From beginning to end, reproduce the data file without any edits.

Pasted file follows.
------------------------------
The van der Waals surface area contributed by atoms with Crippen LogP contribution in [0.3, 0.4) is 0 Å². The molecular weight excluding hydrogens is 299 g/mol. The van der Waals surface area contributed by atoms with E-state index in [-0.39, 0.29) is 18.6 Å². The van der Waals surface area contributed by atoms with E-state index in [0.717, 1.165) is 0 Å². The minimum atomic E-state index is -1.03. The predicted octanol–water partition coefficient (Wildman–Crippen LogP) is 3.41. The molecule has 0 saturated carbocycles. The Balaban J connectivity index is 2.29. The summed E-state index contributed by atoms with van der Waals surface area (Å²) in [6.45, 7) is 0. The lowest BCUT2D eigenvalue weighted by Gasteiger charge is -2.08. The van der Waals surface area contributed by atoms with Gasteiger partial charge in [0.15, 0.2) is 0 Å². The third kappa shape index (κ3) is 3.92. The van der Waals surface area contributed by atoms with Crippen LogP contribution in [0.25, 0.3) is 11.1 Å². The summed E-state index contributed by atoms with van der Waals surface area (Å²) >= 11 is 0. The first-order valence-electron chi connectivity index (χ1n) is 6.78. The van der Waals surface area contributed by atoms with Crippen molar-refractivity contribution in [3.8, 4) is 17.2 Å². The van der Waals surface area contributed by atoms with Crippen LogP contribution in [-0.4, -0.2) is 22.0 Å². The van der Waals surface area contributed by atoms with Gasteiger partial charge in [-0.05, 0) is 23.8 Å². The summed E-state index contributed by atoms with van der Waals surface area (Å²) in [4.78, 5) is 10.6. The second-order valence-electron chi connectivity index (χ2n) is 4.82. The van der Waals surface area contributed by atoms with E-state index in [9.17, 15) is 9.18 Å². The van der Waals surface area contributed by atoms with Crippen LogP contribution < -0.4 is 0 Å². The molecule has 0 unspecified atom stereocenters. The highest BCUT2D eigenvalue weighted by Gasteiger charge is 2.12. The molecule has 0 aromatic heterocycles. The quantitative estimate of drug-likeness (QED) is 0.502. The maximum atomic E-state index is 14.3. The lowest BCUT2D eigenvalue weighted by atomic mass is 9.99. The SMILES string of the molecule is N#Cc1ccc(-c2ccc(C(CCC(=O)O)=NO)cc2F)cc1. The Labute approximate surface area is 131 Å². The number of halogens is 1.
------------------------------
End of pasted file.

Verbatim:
The van der Waals surface area contributed by atoms with Crippen LogP contribution in [0.3, 0.4) is 0 Å². The molecular weight excluding hydrogens is 299 g/mol. The van der Waals surface area contributed by atoms with E-state index in [-0.39, 0.29) is 18.6 Å². The van der Waals surface area contributed by atoms with E-state index in [0.717, 1.165) is 0 Å². The minimum atomic E-state index is -1.03. The predicted octanol–water partition coefficient (Wildman–Crippen LogP) is 3.41. The molecule has 0 saturated carbocycles. The Balaban J connectivity index is 2.29. The summed E-state index contributed by atoms with van der Waals surface area (Å²) in [6.45, 7) is 0. The lowest BCUT2D eigenvalue weighted by Gasteiger charge is -2.08. The van der Waals surface area contributed by atoms with Gasteiger partial charge in [0.15, 0.2) is 0 Å². The third kappa shape index (κ3) is 3.92. The van der Waals surface area contributed by atoms with Crippen LogP contribution in [0.25, 0.3) is 11.1 Å². The summed E-state index contributed by atoms with van der Waals surface area (Å²) >= 11 is 0. The first-order valence-electron chi connectivity index (χ1n) is 6.78. The van der Waals surface area contributed by atoms with Crippen molar-refractivity contribution in [3.8, 4) is 17.2 Å². The van der Waals surface area contributed by atoms with Crippen LogP contribution in [-0.4, -0.2) is 22.0 Å². The van der Waals surface area contributed by atoms with Gasteiger partial charge in [-0.05, 0) is 23.8 Å². The summed E-state index contributed by atoms with van der Waals surface area (Å²) in [4.78, 5) is 10.6. The second-order valence-electron chi connectivity index (χ2n) is 4.82. The van der Waals surface area contributed by atoms with E-state index in [9.17, 15) is 9.18 Å². The van der Waals surface area contributed by atoms with Crippen LogP contribution < -0.4 is 0 Å². The molecule has 0 unspecified atom stereocenters. The highest BCUT2D eigenvalue weighted by Gasteiger charge is 2.12. The molecule has 0 aromatic heterocycles. The quantitative estimate of drug-likeness (QED) is 0.502. The maximum atomic E-state index is 14.3. The lowest BCUT2D eigenvalue weighted by atomic mass is 9.99. The SMILES string of the molecule is N#Cc1ccc(-c2ccc(C(CCC(=O)O)=NO)cc2F)cc1. The Labute approximate surface area is 131 Å². The number of halogens is 1.